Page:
“This book focuses on a selection of battles where the commander of one side got it right and won an overwhelming victory, or where the other side got it terribly wrong,” writes Mir Bahmanyer in the introduction to “Vanquished.” From Cannae (216 BC) and Zama (202 BC) to Grozny (1994-95) and Qala-i-Jangi (2001), Bahmanyar (a U.S. Army Ranger turned film producer/screenwriter) revisits 17 battles that ended in annihilation — that is, where one side destroy[ed] the other completely, at least in terms of combat ability.
One might think that military history would be punctuated with countless one-sided defeats, but few battles of annihilation have been fought since the middle of the 20th century, observes Bahmanyer, and annihilation now comes mostly in the form of actions against unarmed civilians. Ironically, several of the glorious victories addressed in this book — like Little Big Horn (1876), where Sioux and Cheyenne Indians wiped out the 7th Cavalry under Lieutenant Colonel George Armstrong Custer — only seemed to hasten the ultimate defeat of the victors. And in some cases, an army’s defeat —the Prussian Army’s failure at Jena-Auerstädt (1806), for example — led to reforms that helped it become one of the most feared military machines of the later 19th and early 20th centuries.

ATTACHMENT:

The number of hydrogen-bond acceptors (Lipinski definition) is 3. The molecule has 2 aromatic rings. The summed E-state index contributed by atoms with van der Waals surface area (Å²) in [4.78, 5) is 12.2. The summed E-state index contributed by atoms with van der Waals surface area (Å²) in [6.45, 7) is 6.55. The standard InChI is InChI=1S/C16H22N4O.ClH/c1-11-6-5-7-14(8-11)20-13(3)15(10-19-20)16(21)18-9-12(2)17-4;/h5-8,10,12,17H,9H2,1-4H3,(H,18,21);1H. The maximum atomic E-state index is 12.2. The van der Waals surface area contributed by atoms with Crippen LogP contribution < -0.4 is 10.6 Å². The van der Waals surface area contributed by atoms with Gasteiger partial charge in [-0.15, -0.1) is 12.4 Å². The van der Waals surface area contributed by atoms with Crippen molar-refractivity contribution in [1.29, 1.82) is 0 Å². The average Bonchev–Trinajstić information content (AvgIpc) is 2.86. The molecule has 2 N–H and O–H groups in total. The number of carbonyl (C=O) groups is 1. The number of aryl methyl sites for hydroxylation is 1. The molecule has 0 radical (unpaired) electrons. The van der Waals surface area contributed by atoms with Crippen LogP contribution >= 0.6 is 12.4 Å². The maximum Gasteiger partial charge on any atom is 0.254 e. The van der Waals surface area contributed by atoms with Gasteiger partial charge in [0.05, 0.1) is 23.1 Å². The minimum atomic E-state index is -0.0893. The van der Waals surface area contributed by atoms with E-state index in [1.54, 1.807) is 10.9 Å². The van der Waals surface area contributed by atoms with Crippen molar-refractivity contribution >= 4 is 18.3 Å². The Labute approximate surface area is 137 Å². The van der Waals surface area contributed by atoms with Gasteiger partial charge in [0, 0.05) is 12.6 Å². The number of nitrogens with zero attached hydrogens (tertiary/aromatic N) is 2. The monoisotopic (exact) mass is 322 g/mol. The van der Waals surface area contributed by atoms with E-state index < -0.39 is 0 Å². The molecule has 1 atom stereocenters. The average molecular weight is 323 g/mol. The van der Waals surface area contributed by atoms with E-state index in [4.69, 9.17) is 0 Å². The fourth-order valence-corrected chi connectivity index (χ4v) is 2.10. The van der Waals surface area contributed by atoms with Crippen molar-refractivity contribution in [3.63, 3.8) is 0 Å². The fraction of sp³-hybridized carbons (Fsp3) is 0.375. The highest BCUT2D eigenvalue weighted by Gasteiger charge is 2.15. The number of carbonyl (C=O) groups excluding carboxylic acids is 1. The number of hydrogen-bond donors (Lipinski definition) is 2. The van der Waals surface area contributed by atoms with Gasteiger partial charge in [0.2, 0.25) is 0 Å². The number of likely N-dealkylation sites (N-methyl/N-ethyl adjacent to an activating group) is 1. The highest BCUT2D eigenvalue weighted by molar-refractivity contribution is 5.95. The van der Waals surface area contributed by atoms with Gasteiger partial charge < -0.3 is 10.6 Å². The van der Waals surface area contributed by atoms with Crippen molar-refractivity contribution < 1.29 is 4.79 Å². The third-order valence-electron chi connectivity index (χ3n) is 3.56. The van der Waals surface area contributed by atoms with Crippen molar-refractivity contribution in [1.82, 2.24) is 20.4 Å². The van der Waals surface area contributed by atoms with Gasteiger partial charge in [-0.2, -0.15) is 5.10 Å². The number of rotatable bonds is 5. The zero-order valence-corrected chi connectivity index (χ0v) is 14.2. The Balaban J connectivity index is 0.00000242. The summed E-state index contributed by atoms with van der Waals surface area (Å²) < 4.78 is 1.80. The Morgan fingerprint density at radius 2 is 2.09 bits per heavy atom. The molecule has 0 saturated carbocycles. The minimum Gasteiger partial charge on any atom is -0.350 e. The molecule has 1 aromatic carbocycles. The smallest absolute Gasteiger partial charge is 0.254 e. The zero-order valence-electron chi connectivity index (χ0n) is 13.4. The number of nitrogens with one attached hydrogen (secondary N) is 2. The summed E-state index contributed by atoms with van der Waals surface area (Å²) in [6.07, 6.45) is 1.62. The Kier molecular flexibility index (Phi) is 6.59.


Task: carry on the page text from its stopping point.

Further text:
At the end of the book, Bahmanyer attempts to explain why modern warfare creates few opportunities for decisive encounters, placing the blame in part on the removal of leadership from the battlefield and the trend in modern times to direct and wage war from a distance. “Yet even after thousands of years of fighting, one thing hasn’t changed: there is still no formula that ensures military success. Systems, simulations, science, and studies are of course all very valuable, but not defining in and by themselves,” begins Bahmanyer. “War is uncontrollable once unleashed.”